Changes in the Presidency

Updated July 22, 2020 | Infoplease Staff

While historians have often noted the changes in the power of the presidency, other important aspects of the office have changed as well. These include how the President is selected, when the President takes office, how many terms the President may serve, and how the office of the President is to be filled when vacant. Note: these are changes in policy or tradition, rather than cultural impacts made by individual presidents. 


George Washington does not run for a third term, setting a precedent of a two-term limit for the presidency.


John Adams is elected President. Thomas Jefferson, losing to Adams by three electoral votes, becomes Vice President.


Political parties begin to transform the electoral system by choosing elector candidates. In the 1800 election this evolving system fails. Elector candidate have to cast two different votes for President, but because they are selected by the parties, they also have to vote for their parties' candidates. As a result, the two Democratic-Republican candidates are tied in the election. After 36 ballots, the House of Representatives breaks the tie. Thomas Jefferson becomes President, and Aaron Burr Vice President.


The 12th Amendment, which requires seperate ballots for President and Vice President, is passed to ensure that the election fiasco of 1800 is not repeated.


The Anti-Masonic Party holds the first national convention to nominate a presidential candidate.


The 20th Amendment moves the presidential inauguration from March to January.


Franklin Delano Roosevelt (FDR) wins a fourth term. Congress will act in 1947 to limit a president to two terms in office.


Presidential Succession Act defines the officials who would succeed to the presidency after the Vice President.


Congress drafts an amendment to the Constitution which will limit a President to two terms in office. The proposed amendment is sent to the states for approval.


The 22nd Amendment, which limits a President to two terms, is ratified.


The 25th Amendment sets up procedures to follow when a President is disabled or when the vice presidency is vacant.


President Nixon, following the 25th Amendment, nominates Gerald Ford to replace Vice President Agnew, who had resigned.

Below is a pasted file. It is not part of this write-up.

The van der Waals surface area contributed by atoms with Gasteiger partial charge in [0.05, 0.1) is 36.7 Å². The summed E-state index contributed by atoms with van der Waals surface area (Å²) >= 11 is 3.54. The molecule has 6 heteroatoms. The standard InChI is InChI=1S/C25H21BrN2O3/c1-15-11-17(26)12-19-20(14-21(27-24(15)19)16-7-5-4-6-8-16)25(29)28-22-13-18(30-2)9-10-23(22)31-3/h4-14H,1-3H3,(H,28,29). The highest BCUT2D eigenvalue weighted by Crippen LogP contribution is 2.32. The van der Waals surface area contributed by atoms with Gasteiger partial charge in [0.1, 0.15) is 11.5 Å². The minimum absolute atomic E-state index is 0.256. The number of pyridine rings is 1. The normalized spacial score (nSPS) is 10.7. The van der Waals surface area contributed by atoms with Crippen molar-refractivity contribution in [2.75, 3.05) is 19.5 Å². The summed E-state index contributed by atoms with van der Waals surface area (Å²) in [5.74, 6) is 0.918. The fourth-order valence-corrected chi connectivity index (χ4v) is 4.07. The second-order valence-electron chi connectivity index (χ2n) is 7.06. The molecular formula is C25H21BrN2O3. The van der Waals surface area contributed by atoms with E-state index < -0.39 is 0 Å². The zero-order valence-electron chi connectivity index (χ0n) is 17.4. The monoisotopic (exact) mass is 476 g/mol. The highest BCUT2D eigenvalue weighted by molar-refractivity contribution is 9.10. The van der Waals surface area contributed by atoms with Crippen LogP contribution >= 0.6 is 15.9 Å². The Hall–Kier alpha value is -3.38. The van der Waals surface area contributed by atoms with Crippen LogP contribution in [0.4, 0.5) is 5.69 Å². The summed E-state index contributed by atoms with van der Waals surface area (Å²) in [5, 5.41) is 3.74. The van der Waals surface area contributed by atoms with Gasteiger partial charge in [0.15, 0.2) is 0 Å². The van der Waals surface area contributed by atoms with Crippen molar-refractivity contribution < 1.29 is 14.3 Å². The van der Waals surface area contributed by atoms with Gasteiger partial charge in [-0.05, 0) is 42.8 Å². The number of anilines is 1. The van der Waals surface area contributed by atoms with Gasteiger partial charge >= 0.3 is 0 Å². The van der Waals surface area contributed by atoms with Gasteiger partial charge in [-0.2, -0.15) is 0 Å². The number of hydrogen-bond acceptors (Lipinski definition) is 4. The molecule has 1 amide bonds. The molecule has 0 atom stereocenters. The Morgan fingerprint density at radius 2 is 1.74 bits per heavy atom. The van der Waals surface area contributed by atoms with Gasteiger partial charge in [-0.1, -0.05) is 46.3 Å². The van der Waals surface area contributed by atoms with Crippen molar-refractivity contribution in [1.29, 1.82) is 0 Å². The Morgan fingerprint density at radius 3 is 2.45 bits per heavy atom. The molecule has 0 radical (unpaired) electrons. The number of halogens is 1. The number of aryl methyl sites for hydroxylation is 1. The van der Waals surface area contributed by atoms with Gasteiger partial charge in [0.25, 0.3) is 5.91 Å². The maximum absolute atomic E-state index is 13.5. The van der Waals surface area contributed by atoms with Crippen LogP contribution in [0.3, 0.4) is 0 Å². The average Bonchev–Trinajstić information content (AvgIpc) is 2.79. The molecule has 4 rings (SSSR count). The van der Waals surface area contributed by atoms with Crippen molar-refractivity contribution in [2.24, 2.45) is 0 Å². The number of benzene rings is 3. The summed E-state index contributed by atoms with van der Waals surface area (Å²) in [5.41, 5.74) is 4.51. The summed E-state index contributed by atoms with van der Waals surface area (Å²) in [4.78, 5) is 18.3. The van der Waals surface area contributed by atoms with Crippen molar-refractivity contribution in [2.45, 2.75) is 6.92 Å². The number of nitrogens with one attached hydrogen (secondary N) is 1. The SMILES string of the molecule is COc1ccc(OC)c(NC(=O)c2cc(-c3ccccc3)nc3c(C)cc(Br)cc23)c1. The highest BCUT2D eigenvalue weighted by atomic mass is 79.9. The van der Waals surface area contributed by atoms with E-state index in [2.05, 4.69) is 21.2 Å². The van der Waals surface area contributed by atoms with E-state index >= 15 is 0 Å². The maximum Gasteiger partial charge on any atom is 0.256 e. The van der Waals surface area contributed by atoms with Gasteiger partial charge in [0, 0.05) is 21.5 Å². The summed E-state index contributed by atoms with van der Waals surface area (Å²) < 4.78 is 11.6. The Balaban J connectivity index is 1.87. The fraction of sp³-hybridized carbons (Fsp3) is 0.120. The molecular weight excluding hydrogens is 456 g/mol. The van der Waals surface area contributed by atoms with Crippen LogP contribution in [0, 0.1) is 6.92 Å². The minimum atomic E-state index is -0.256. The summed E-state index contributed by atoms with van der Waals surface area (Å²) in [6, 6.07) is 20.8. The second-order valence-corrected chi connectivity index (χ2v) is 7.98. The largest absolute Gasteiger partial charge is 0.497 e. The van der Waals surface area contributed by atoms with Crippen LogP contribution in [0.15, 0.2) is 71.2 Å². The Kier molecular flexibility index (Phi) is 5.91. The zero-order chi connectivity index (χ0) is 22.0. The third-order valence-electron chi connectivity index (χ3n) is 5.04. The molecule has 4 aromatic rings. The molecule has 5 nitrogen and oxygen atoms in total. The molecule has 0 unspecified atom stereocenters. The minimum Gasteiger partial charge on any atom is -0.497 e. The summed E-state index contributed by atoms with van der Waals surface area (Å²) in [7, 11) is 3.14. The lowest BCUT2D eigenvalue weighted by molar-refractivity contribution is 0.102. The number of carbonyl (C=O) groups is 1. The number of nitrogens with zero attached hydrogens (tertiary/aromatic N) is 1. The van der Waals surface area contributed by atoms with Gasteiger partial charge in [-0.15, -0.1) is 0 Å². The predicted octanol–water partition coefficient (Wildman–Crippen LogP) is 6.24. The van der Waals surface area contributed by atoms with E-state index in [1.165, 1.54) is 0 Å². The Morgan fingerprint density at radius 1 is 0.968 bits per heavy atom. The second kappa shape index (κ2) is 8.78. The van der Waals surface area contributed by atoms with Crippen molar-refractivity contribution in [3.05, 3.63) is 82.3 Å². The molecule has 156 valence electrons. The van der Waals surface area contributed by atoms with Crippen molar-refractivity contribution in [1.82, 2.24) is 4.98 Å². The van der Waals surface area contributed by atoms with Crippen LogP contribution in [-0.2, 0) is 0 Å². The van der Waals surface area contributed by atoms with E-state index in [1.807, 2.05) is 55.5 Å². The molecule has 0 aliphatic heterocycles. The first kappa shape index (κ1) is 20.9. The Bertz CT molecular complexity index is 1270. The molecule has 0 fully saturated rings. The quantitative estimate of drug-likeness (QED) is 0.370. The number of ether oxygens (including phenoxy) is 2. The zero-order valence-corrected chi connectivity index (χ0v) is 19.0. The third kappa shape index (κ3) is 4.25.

The 25th Amendment is invoked again as President Ford nominates Nelson Rockefeller as his successor in the vice presidency.


In Nixon v. Fitzgerald the Supreme Court decides that a President or former President has absolute immunity from liability based on his official acts. This immunity extends to all acts within the "outer perimeter" of his duties of office.


The disability provision of the 25th Amendment is first used when Vice President Bush becomes Acting President while President Reagan is in surgery.


Congress passes legislation that limits secret service protection for former presidents. Under the new legislation, secret service protection is given for up to ten years from the date a president leaves office. Before this legislation, all former presidents, spouses, and their children under age 16 were protected until the president died.


The Supreme Court finds the vote recount in Florida unconstitutional in Bush v. Gore, effectively deciding the 2000 presidential election.


The annual salary for the president is increased for the first time since 1969. In fact, the president's salary is doubled from $200,000 to $400,000.


The disability provision of the 25th Amendment is used when Vice President Dick Cheney is briefly given presidential authority while President George W. Bush is sedated for a medical procedure.


The disability provision of the 25th Amendment is used for the second time in five years when Vice President Cheney is briefly given presidential authority while President George W. Bush is sedated for another medical procedure.


President Obama signs legislation that reinstates lifetime secret service protection for him and all former presidents, their families, and their children until age 16.

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